You’re not selfish for wanting to keep what’s yours

Often in political discourse those who argue for fiscal restraint are accused of being selfish. Don’t support higher taxes? Stop being so greedy. Don’t think public money should be spent subsidising other people’s lifestyle choices? ‘Well you’re selfish!’ they squeal. But, what if those who talk the most about compassion and fairness are actually the selfish ones? What if their arguments about fairness are nothing more than a disguise for their own self interest? Is it selfish to keep what’s yours?

For many of us these attitudes go back to the lessons we learnt as a child. As children we were taught to share with others. The concept of sharing can be divided into two broad categories, the first is voluntary, where one child voluntarily shares his toys with another child. The classic example is letting the other child have equal time on the Playstation. The second kind of sharing is involuntary, you probably experienced it as a child. You were busy playing with your toy and some other child (possibly a brother or sister) demanded they have your toy and had a tantrum to get it. An outside force (your mother or father) too tired to deal with a tantrum gave in and forced you to give away your toy. Often that other child would show no respect to your property and break your toy. Or perhaps you were the child having the tantrum, however, if that were true you would probably be watching the ABC rather than reading this article.

It’s often this second kind of sharing that people apply in adult life when they throw around the selfish label. It genuinely surprises me how often people blatantly argue for their own self interest at the expense of others and pretend its a selfless argument. For example, the public sector union that argues for more government spending and the Australian Medical Association that demands the government has more compassion and increase the medicare rebate. Pick up any newspaper and it will be replete with examples. Whenever anyone challenges these demands for ‘fairness’ they’re called selfish.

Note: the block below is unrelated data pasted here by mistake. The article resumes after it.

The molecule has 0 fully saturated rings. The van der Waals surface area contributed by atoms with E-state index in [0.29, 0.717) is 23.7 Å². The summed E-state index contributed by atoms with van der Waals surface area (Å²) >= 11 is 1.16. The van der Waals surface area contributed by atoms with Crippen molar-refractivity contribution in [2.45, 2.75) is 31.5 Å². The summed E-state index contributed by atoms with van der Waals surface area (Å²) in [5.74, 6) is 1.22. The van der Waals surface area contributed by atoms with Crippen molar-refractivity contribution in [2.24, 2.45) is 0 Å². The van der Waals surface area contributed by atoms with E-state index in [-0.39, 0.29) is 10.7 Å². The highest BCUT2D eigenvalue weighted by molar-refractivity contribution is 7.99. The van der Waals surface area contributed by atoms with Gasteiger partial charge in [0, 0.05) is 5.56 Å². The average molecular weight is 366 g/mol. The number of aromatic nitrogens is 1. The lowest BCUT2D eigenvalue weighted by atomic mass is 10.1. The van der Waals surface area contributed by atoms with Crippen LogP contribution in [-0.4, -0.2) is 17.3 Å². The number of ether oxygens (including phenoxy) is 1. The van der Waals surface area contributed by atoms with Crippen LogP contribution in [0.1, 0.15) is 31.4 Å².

The libertarian is often called selfish, however unlike the ‘progressive’ they are open and honest about their self interest. They know that people are self interested and seek to create a world which based on voluntary mutual benefit. That’s why the libertarian supports free trade and rejects government intrusions into voluntary exchanges between individuals. It’s the difference between someone renting your property and someone claiming squatter rights and refusing to leave. One is mutual exchange, the other: theft.

Libertarians believe in self ownership and since you own yourself, you own the proceeds of your labour. The progressive believes the collective owns you. The proceeds of your labour belong to the community (them). They will decide what you get to keep; because no rational person in a democracy would agree to theft, the progressive always argues someone else should pay. This other person is the 1%, big corporations or anyone with more then they have. This sharing always comes from someone who’s not themselves. To reject this logic is not selfish, it’s rational.

Justin Campbell
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84 Comments on "You’re not selfish for wanting to keep what’s yours"

  1. becoming a politician is a lifestyle choice, they shouldn’t get anything more than any other worker gets

  2. Who does fund Libertyworks?

    • It’s a conservative think tank.